Seagull S6 Versus the Martin DRS1

The Seagull S6 Acoustic Guitar is comparable to the sound and quality of entry level Martins, Taylors and Takamine Guitars. The sound of the Seagull S6 is actually quiet impressive. When you first take the Seagull S6 in your hands you can tell right away that this is a quality made instrument reminiscent of hand crafted guitars. It makes no difference if you are a beginning guitarist or an experienced, seasoned professional you will be awed by the superior workmanship in this instrument.

The Seagull Acoustic Guitars are hand crafted Guitars made by Godin in La Patrie, Quebec Canada. They are specifically made to fit into the budget of the working musician.

Most every Guitar has some type of neck reinforcement. This neck reinforcement is to keep the Guitar neck straight due to the string tension. The Martin DRS1 Acoustic Electric Guitar has a non-adjustable square rod to keep the neck stable whereas the Seagull S6 Acoustic Guitar uses an adjustable double action truss system to regulate under-bowed as well as over-bowed correction.

The Top of the Seagull S6 is solid cedar and the sides and back are wild cherry with a semi-gloss lacquer finish. The saddle and bridge are made of rosewood. This produces a sound between the mellow mahogany tone and the bright tenor of maple. Given the mix or cherry wood and cedar wood, the sound production is warm, dark and full.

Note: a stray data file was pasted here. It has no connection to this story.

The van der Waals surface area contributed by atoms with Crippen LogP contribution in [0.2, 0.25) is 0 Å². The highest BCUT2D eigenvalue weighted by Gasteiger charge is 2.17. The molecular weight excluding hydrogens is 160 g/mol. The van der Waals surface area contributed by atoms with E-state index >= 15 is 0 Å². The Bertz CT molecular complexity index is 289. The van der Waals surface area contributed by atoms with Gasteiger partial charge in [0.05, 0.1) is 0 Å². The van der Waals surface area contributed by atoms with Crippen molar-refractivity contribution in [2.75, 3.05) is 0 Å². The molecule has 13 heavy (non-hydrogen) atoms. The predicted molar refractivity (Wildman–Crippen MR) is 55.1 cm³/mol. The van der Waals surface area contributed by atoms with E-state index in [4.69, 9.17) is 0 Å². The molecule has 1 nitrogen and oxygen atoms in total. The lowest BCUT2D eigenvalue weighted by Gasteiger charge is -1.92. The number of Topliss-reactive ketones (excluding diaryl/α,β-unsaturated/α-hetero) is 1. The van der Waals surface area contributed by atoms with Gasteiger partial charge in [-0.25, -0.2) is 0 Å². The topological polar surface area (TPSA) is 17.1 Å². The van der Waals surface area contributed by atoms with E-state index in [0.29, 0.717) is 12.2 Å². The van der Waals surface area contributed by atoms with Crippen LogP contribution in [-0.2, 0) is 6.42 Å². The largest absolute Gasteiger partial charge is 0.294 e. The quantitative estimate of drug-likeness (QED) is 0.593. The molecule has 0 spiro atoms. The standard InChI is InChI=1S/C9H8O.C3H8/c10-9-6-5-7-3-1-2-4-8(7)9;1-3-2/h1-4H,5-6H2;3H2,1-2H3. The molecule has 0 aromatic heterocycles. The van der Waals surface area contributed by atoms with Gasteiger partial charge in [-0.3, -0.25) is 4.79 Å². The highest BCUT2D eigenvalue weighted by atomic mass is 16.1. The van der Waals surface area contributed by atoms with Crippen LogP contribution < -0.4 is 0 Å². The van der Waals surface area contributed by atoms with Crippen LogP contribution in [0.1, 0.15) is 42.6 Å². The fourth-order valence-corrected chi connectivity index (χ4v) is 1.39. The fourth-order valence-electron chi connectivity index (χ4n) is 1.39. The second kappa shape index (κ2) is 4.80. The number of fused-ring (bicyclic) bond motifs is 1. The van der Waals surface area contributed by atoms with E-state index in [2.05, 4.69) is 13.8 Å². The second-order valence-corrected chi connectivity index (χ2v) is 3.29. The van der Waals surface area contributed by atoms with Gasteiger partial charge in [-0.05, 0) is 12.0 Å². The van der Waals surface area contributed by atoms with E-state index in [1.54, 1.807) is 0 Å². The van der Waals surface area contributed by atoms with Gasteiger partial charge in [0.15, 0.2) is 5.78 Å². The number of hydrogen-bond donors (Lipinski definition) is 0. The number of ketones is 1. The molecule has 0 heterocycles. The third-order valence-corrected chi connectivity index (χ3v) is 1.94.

In comparison, the Martin DRS1 has a Solid Sapele Top, side and back. While Sapele wood is similar to Mahogany, some do consider it a downgraded cheaper wood. The tone that it will produce is very rich with depth and good quality.

As far as playability, this of course is going to vary from Guitar to Guitar even from the same maker. Every Seagull S6 Acoustic Guitar is not going to play exactly alike neither is every Martin DRS1. For that matter, all Martin D18s, D28s, D35s and D45s are going to play different in some degree.

Overall, the Seagull S6 is going to play just as well and in some cases even better than the Martin DRS1. With the DRS1 comes the prestige of owning a Martin Guitar; the prestige of the name. There are some Bluegrass enthusiasts that will insist that nothing is in the class of the Martin D45. This for the most part is true, but in that case you are really comparing apples with oranges. You are looking at a price of tag of over $2,000.00 versus a price tag under $400.00.

If money is no object and you can afford the price tag of a Martin D45 then by all means, without hesitation, go with the Martin D45. If, however, money is an issue as it is in today’s economy, you will be just as happy, maybe even more, with the Seagull S6 Acoustic Guitar over the Martin DRS1.

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